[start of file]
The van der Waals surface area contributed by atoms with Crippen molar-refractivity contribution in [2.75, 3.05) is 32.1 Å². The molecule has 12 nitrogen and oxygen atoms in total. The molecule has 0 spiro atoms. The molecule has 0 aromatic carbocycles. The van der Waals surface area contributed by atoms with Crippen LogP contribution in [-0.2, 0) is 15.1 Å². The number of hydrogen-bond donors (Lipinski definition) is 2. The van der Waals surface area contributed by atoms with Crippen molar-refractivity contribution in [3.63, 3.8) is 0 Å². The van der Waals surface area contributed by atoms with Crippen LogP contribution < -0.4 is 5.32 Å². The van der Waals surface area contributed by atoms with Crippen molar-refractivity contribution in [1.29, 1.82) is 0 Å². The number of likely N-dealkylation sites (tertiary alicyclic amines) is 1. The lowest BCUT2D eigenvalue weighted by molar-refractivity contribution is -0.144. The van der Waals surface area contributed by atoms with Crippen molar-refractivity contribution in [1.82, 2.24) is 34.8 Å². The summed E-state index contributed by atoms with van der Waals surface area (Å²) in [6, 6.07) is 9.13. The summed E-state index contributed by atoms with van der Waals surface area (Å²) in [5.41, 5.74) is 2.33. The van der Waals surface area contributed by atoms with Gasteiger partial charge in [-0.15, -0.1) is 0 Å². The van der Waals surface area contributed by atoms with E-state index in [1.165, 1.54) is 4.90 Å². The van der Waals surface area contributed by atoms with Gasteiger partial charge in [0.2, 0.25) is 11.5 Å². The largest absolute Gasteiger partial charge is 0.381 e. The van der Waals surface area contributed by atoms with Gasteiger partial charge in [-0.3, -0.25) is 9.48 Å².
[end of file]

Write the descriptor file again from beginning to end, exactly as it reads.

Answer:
The van der Waals surface area contributed by atoms with Crippen molar-refractivity contribution in [2.75, 3.05) is 32.1 Å². The molecule has 12 nitrogen and oxygen atoms in total. The molecule has 0 spiro atoms. The molecule has 0 aromatic carbocycles. The van der Waals surface area contributed by atoms with Crippen LogP contribution in [-0.2, 0) is 15.1 Å². The number of hydrogen-bond donors (Lipinski definition) is 2. The van der Waals surface area contributed by atoms with Crippen molar-refractivity contribution in [3.63, 3.8) is 0 Å². The van der Waals surface area contributed by atoms with Crippen LogP contribution < -0.4 is 5.32 Å². The van der Waals surface area contributed by atoms with Crippen molar-refractivity contribution in [1.29, 1.82) is 0 Å². The number of likely N-dealkylation sites (tertiary alicyclic amines) is 1. The lowest BCUT2D eigenvalue weighted by molar-refractivity contribution is -0.144. The van der Waals surface area contributed by atoms with Crippen molar-refractivity contribution in [1.82, 2.24) is 34.8 Å². The summed E-state index contributed by atoms with van der Waals surface area (Å²) in [6, 6.07) is 9.13. The summed E-state index contributed by atoms with van der Waals surface area (Å²) in [5.41, 5.74) is 2.33. The van der Waals surface area contributed by atoms with Gasteiger partial charge in [-0.15, -0.1) is 0 Å². The van der Waals surface area contributed by atoms with E-state index in [1.165, 1.54) is 4.90 Å². The van der Waals surface area contributed by atoms with Gasteiger partial charge in [0.2, 0.25) is 11.5 Å². The largest absolute Gasteiger partial charge is 0.381 e. The van der Waals surface area contributed by atoms with Gasteiger partial charge in [-0.3, -0.25) is 9.48 Å².